Public relations is one of the few professions struggling to define itself in the public’s eye. The term, public relations, or PR, is used differently among the general population than its professional meaning.
Public relations as a field has nothing to do with the casual use of the term, often applied in a somewhat derogatory context to mean image or fluff or lacking substance. The proper use of the term is defined simply as “unpaid publicity.” Thus, public relations is best contrasted with advertising, its polar opposite, defined as “paid publicity.”
That’s why the online revolution has impacted the field of public relations so heavily, because it has introduced new fields of unpaid publicity such as blogging, email newsletters and even search engine optimization. Other than Facebook ads, public relations rightly addresses these areas as part of its overall domain.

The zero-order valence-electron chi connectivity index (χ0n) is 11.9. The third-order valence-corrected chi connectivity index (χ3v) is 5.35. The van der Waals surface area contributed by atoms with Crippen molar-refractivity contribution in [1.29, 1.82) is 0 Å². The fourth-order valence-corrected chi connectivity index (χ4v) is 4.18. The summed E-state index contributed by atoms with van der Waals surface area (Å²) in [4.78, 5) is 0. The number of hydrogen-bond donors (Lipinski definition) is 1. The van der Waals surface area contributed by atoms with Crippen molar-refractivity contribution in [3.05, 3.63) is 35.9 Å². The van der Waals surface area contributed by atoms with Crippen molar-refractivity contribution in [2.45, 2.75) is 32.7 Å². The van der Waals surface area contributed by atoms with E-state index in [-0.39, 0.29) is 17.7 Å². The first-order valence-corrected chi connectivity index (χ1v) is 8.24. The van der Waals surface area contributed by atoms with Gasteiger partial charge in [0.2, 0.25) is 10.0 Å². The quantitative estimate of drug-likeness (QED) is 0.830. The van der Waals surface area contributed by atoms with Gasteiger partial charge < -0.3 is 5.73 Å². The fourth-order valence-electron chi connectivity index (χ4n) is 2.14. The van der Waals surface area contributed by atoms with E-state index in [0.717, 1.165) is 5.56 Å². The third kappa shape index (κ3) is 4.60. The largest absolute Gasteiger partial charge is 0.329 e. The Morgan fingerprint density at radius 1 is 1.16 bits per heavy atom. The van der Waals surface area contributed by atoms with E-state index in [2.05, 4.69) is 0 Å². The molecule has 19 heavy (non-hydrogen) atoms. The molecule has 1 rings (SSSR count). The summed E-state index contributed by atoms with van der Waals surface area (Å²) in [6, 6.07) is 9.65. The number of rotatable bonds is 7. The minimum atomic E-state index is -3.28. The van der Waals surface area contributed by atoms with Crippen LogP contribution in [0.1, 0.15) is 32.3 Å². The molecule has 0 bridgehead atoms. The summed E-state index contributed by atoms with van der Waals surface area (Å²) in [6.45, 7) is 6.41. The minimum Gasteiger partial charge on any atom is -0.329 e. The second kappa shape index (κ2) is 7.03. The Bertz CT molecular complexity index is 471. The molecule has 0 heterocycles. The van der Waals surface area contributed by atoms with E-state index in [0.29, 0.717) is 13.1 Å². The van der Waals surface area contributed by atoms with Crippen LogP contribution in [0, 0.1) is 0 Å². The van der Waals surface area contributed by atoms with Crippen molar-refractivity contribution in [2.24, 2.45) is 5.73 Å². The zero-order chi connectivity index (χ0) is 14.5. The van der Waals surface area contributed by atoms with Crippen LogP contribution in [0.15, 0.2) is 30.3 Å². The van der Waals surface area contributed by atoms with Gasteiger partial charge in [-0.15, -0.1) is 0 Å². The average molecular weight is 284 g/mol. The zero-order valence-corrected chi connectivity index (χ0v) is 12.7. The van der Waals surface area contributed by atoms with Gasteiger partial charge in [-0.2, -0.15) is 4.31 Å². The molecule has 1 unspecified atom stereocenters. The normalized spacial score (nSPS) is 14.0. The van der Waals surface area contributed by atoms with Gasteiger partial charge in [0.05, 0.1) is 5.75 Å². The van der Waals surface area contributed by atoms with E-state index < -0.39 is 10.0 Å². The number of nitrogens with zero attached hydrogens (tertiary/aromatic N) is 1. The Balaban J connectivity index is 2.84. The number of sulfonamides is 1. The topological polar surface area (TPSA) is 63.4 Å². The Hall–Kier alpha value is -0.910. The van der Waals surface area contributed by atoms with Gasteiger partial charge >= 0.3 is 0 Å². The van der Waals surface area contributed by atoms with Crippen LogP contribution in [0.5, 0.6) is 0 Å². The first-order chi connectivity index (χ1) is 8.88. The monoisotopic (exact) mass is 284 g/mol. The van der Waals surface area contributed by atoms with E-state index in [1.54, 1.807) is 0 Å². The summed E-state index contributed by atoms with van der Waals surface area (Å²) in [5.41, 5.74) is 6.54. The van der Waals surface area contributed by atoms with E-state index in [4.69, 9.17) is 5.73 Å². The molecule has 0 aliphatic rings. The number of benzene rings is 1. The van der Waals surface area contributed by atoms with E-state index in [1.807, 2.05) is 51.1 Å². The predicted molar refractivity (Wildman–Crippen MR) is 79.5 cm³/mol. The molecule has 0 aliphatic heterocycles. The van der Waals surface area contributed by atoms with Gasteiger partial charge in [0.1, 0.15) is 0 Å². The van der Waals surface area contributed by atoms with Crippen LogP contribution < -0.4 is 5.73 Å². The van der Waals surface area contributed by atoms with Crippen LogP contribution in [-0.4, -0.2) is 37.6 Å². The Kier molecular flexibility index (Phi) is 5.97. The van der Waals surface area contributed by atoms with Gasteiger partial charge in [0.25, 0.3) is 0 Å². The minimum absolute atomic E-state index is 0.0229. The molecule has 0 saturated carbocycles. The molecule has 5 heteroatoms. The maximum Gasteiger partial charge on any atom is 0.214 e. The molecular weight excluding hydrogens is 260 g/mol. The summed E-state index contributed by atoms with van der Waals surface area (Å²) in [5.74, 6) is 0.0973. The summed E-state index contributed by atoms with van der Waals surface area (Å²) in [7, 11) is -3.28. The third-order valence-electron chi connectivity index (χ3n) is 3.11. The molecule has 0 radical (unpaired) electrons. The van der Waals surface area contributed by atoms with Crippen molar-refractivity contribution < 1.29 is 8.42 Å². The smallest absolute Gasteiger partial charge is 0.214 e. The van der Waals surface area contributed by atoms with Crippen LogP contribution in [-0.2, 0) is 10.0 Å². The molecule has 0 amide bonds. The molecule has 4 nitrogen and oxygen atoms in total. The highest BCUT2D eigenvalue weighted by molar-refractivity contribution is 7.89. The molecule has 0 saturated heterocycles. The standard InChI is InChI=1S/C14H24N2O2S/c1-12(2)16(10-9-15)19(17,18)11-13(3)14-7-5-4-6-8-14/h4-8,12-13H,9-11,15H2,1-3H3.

It’s amazing to find prominent CEOs who have neglected public relations in their overall marketing strategy. Because stories written by editors and reporters must pass a certain threshold and be deemed worthwhile by a “neutral gatekeeper,” public relations coverage is estimated to be about ten times as powerful per column inch.
Most marketing experts agree you should focus just as much on PR as advertising, yet that message still hasn’t trickled down to the general business community.